Works Featured

Below are brief descriptions of the works from which I’ve published quotes, arranged by author. You can click any title to see all of the quotes from that source, or click the name of an author for all quotes by that writer. If you happen upon a page with no search results, keep an eye out for new posts coming up; I update this page as I schedule posts, so sometimes an entry appears here before its quotes go live.

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Sagan, Carl : The Demon-Haunted World.

“Intended to explain the scientific method to laypeople, and to encourage people to learn critical or skeptical thinking. It explains methods to help distinguish between … valid science, and … pseudoscience.” (wikipedia) (but here, the Amazon description is much less stuffy)

Sagan, Carl : The Dragons of Eden.

“A Pulitzer prize winning 1977 book by Carl Sagan. In it, he combines the fields of anthropology, evolutionary biology, psychology, and computer science to give a perspective of how human intelligence evolved.” (wikipedia)

Sagan, Carl : Pale Blue Dot.

“Sagan mixes philosophy about the human place in the universe with a description of the current knowledge about the Solar System. He also details a human vision for the future.” (wikipedia)

Sagan, Carl and Ann Druyan : Shadows of Forgotten Ancestors.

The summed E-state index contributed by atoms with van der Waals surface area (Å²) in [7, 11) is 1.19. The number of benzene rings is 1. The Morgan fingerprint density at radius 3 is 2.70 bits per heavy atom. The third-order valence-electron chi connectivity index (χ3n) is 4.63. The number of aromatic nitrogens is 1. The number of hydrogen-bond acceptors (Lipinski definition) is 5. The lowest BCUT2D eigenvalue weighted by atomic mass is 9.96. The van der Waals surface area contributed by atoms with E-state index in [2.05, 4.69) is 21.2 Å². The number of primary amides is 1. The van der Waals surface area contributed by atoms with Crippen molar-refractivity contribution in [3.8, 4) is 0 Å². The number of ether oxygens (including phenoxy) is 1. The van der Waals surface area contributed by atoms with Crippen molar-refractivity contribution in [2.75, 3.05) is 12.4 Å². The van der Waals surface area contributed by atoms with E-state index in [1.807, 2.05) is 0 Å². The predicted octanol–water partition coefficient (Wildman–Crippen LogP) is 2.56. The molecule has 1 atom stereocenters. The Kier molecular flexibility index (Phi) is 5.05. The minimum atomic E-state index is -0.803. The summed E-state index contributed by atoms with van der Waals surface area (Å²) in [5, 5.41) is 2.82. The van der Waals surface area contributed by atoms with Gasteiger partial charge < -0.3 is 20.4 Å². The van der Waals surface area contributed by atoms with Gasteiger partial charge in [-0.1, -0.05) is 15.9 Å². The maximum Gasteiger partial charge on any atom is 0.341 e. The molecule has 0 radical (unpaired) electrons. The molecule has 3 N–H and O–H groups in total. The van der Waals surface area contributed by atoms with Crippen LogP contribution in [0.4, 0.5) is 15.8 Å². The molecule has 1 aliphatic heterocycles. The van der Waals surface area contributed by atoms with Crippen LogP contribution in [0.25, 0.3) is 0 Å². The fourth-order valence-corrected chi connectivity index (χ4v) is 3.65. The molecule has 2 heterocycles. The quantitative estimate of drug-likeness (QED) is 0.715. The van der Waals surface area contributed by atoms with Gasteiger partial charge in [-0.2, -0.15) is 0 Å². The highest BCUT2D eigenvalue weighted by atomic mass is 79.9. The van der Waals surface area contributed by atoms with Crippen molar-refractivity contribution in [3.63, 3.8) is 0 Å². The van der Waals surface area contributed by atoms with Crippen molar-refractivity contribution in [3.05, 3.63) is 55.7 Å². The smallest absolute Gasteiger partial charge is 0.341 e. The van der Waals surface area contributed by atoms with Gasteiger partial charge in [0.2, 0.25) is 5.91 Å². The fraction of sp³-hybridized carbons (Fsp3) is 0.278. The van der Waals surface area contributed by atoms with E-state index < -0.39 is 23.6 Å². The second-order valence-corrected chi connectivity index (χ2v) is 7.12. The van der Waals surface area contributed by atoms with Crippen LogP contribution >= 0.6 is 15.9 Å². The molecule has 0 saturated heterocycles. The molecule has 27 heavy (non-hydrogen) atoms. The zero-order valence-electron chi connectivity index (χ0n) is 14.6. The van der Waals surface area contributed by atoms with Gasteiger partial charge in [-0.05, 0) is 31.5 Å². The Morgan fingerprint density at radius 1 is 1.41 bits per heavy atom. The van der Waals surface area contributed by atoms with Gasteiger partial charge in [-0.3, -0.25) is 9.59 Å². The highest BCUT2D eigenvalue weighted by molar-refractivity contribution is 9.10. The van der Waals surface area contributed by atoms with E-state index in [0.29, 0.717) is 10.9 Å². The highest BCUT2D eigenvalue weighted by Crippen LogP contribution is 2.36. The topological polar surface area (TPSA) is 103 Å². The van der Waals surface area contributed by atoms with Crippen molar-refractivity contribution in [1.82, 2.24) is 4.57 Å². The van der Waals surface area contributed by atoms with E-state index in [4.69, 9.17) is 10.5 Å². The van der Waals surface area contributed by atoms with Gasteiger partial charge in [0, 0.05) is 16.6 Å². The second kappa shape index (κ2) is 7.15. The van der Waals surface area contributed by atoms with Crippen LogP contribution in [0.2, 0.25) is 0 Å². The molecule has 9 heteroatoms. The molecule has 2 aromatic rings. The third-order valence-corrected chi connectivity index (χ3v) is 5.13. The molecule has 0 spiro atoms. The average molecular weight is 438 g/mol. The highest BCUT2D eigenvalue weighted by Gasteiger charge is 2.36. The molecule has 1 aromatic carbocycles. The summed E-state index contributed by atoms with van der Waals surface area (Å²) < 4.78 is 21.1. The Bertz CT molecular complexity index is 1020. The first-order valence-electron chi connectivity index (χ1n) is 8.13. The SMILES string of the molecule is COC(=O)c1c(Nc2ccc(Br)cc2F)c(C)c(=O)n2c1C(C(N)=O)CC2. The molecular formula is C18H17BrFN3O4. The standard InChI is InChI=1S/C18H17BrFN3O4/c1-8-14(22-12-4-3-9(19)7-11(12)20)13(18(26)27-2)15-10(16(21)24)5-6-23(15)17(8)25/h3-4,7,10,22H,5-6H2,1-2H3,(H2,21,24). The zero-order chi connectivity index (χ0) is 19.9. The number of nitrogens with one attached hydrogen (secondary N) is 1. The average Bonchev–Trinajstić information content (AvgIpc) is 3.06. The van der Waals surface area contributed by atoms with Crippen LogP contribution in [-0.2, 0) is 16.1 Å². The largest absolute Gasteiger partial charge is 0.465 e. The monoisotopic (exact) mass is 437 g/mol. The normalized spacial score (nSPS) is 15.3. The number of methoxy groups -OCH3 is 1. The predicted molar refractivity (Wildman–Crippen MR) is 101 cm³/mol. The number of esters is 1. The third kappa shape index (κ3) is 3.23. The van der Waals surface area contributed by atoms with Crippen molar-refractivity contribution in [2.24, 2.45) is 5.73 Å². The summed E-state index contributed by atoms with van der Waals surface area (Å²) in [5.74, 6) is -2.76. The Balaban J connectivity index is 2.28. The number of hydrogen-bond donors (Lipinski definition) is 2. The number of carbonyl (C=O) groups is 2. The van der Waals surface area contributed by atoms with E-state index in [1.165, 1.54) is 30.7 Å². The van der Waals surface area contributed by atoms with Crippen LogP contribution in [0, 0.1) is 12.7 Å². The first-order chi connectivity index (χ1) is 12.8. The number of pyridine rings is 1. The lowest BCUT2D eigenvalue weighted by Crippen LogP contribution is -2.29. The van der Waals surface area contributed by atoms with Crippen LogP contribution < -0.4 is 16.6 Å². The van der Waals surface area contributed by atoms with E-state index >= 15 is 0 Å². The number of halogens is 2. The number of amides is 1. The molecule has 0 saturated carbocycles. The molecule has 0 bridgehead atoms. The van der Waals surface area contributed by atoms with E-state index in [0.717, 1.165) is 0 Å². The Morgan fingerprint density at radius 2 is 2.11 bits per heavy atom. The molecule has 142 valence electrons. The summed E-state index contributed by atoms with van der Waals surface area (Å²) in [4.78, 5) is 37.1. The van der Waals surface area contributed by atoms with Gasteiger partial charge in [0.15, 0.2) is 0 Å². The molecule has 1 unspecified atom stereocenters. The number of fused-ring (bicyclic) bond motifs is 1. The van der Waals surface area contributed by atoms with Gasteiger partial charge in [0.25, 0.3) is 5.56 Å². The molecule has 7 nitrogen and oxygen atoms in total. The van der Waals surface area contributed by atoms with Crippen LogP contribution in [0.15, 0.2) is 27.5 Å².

“Cosmos, the widely acclaimed book and television series by Carl Sagan and Ann Druyan, was about where we are in the vastness of space and time. Shadows of Forgotten Ancestors is an exploration of who we are. How were we shaped by life’s adventure on this planet, by a mysterious past that we are only just beginning to piece together?” (goodreads)

Shelley, Mary : Frankenstein; or, The Modern Prometheus.

The show Penny Dreadful made me curious about some of its pro-/antagonists, Frankenstein’s creature among them; the vague cartoonish impression I had acquired of the monster gave me no idea how intelligent and literate he was. This one begs to be discussed, argued over. (goodreads entry)

Smith, Adam : An Inquiry into the Nature and Causes of the Wealth of Nations.

“[T]he magnum opus of the Scottish economist and moral philosopher Adam Smith. …offers one of the world’s first collected descriptions of what builds nations’ wealth and is today a fundamental work in classical economics.” (wikipedia)

Strunk Jr., William, and E. B. White : The Elements of Style.

“Though there are other books on the market that delve more deeply into matters of grammar and style, this is the best single source for anyone who desires a pithy, lively guide to the essentials of effective writing.” (barnes & noble)

Teale, Edmund Way : Circle of the Seasons.

“Shares the author’s daily observations of nature over the course of a year, and includes explanations of natural phenomena.” (Google books)

Thomas, Lewis : Late Night Thoughts on Listening to Mahler’s Ninth Symphony.

A collection of essays that ‘address such topics as “The Attic of the Brain,” “Falsity and Failure,” “Altruism,” and the effects of the federal government’s virtual abandonment of support for basic scientific research will have on medicine and science.’ (goodreads)

Tolkien, J.R.R. : The Hobbit, or There and Back Again.